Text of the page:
As we left the Ik, a people so remotely tucked away, I reflected on how that night the rest of the world would be ringing in the "new year," yet the Ik lived not according to our calendars and wouldn't see any difference between that day and the next.  Our visit to a culture so vastly different from my own brought up several thoughts about who we are as humanity, what we share, and how our differences came to be.  This unique tribe will sadly, but likely disappear in the next few decades, leaving the world a little less aware of our human diversity.

The wilderness of Kidepo

We lucked out with a trip over New Years a couple years ago to Uganda's most remote and highly-lauded game park, Kidepo National Park.  Situated in the corner of the country between Kenya and South Sudan, Kidepo Valley required either a couple days' drive from Kampala or a flight.  Part of our lucking-out included a stunning flight over the country.  When we landed, we were escorted to Apoka lodge where the remoteness of the landscape met luxury.  We had bathtubs overlooking the savannah and an infinity pool overlooking a watering hole.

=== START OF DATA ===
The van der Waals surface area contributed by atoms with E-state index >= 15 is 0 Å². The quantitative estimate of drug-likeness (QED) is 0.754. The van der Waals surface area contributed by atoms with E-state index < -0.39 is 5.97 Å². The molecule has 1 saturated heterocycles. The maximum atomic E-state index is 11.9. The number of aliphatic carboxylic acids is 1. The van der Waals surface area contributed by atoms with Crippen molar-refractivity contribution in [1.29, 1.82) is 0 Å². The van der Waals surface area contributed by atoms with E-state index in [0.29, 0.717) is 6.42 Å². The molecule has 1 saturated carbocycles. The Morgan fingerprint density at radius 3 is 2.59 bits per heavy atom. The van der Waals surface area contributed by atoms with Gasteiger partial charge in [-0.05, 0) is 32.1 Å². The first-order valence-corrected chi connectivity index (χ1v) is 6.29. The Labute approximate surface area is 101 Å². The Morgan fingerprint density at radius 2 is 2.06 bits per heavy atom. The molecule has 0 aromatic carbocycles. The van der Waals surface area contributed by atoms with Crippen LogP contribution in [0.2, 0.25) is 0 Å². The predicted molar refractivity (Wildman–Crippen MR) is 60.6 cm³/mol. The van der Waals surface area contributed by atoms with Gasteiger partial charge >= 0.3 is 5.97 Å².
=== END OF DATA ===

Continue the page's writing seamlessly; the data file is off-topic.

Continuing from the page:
Kidepo is a place where the most well-safari-ed come to safari, and with good reason.  Each day, we came across a pride of lions, once just after they had killed a water buffalo for breakfast.  The park also has all the other big game, along with one of the best variety of birds in Africa.  Our time at Apoka was my favorite Ugandan get-away so far, and that's saying a lot!

A flight to Kidepo valley